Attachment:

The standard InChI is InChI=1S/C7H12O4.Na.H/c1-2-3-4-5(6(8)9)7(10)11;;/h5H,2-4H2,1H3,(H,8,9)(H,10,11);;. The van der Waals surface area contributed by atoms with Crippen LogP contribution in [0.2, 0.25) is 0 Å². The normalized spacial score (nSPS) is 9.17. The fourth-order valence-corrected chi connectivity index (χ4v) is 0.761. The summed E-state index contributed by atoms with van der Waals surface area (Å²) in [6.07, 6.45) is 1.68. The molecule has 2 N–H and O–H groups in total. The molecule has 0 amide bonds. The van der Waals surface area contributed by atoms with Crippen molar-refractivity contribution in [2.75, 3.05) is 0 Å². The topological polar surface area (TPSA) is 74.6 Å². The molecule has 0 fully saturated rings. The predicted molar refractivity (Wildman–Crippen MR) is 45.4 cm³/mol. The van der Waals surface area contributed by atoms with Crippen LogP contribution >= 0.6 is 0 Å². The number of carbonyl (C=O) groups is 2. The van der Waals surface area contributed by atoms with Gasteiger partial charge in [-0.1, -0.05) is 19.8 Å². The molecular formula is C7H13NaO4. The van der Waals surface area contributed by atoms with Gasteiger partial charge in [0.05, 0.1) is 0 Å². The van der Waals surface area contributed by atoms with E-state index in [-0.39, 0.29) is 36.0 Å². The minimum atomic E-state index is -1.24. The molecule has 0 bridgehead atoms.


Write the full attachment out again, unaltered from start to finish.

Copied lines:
The standard InChI is InChI=1S/C7H12O4.Na.H/c1-2-3-4-5(6(8)9)7(10)11;;/h5H,2-4H2,1H3,(H,8,9)(H,10,11);;. The van der Waals surface area contributed by atoms with Crippen LogP contribution in [0.2, 0.25) is 0 Å². The normalized spacial score (nSPS) is 9.17. The fourth-order valence-corrected chi connectivity index (χ4v) is 0.761. The summed E-state index contributed by atoms with van der Waals surface area (Å²) in [6.07, 6.45) is 1.68. The molecule has 2 N–H and O–H groups in total. The molecule has 0 amide bonds. The van der Waals surface area contributed by atoms with Crippen molar-refractivity contribution in [2.75, 3.05) is 0 Å². The topological polar surface area (TPSA) is 74.6 Å². The molecule has 0 fully saturated rings. The predicted molar refractivity (Wildman–Crippen MR) is 45.4 cm³/mol. The van der Waals surface area contributed by atoms with Crippen LogP contribution >= 0.6 is 0 Å². The number of carbonyl (C=O) groups is 2. The van der Waals surface area contributed by atoms with Gasteiger partial charge in [-0.1, -0.05) is 19.8 Å². The molecular formula is C7H13NaO4. The van der Waals surface area contributed by atoms with Gasteiger partial charge in [0.05, 0.1) is 0 Å². The van der Waals surface area contributed by atoms with E-state index in [-0.39, 0.29) is 36.0 Å². The minimum atomic E-state index is -1.24. The molecule has 0 bridgehead atoms.